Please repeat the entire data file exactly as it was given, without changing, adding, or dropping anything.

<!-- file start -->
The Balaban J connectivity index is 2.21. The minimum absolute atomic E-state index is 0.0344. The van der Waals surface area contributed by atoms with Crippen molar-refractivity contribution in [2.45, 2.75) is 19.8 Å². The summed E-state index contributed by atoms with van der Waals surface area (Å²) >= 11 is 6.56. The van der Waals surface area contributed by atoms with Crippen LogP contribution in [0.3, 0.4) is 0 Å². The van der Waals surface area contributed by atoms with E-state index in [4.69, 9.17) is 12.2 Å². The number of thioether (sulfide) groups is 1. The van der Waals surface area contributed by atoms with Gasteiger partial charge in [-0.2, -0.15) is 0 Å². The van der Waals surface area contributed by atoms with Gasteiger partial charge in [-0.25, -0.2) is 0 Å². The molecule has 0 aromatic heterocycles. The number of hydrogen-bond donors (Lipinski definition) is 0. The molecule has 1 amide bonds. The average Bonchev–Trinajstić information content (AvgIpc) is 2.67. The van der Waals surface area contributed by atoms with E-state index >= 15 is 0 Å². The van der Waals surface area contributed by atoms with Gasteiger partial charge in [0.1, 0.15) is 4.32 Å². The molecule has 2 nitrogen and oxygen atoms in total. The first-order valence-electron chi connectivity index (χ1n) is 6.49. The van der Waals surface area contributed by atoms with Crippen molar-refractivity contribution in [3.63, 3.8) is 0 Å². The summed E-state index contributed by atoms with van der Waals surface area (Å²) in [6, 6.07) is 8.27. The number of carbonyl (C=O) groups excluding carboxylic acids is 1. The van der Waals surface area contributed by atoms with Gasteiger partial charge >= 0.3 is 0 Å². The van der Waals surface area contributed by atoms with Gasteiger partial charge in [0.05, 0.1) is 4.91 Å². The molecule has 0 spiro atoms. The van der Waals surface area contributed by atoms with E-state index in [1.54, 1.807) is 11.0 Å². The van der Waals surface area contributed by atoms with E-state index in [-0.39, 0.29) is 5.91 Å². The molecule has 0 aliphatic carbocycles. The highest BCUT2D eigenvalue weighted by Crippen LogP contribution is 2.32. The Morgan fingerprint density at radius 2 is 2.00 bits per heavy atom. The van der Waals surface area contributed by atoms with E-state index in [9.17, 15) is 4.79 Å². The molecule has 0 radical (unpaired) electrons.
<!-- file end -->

The Balaban J connectivity index is 2.21. The minimum absolute atomic E-state index is 0.0344. The van der Waals surface area contributed by atoms with Crippen molar-refractivity contribution in [2.45, 2.75) is 19.8 Å². The summed E-state index contributed by atoms with van der Waals surface area (Å²) >= 11 is 6.56. The van der Waals surface area contributed by atoms with Crippen LogP contribution in [0.3, 0.4) is 0 Å². The van der Waals surface area contributed by atoms with E-state index in [4.69, 9.17) is 12.2 Å². The number of thioether (sulfide) groups is 1. The van der Waals surface area contributed by atoms with Gasteiger partial charge in [-0.2, -0.15) is 0 Å². The van der Waals surface area contributed by atoms with Gasteiger partial charge in [-0.25, -0.2) is 0 Å². The molecule has 0 aromatic heterocycles. The number of hydrogen-bond donors (Lipinski definition) is 0. The molecule has 1 amide bonds. The average Bonchev–Trinajstić information content (AvgIpc) is 2.67. The van der Waals surface area contributed by atoms with E-state index >= 15 is 0 Å². The van der Waals surface area contributed by atoms with Gasteiger partial charge in [0.1, 0.15) is 4.32 Å². The molecule has 2 nitrogen and oxygen atoms in total. The first-order valence-electron chi connectivity index (χ1n) is 6.49. The van der Waals surface area contributed by atoms with Crippen molar-refractivity contribution in [3.63, 3.8) is 0 Å². The summed E-state index contributed by atoms with van der Waals surface area (Å²) in [6, 6.07) is 8.27. The number of carbonyl (C=O) groups excluding carboxylic acids is 1. The van der Waals surface area contributed by atoms with Gasteiger partial charge >= 0.3 is 0 Å². The van der Waals surface area contributed by atoms with Gasteiger partial charge in [0.05, 0.1) is 4.91 Å². The molecule has 0 spiro atoms. The van der Waals surface area contributed by atoms with E-state index in [1.54, 1.807) is 11.0 Å². The van der Waals surface area contributed by atoms with E-state index in [-0.39, 0.29) is 5.91 Å². The molecule has 0 aliphatic carbocycles. The highest BCUT2D eigenvalue weighted by Crippen LogP contribution is 2.32. The Morgan fingerprint density at radius 2 is 2.00 bits per heavy atom. The van der Waals surface area contributed by atoms with E-state index in [9.17, 15) is 4.79 Å². The molecule has 0 radical (unpaired) electrons.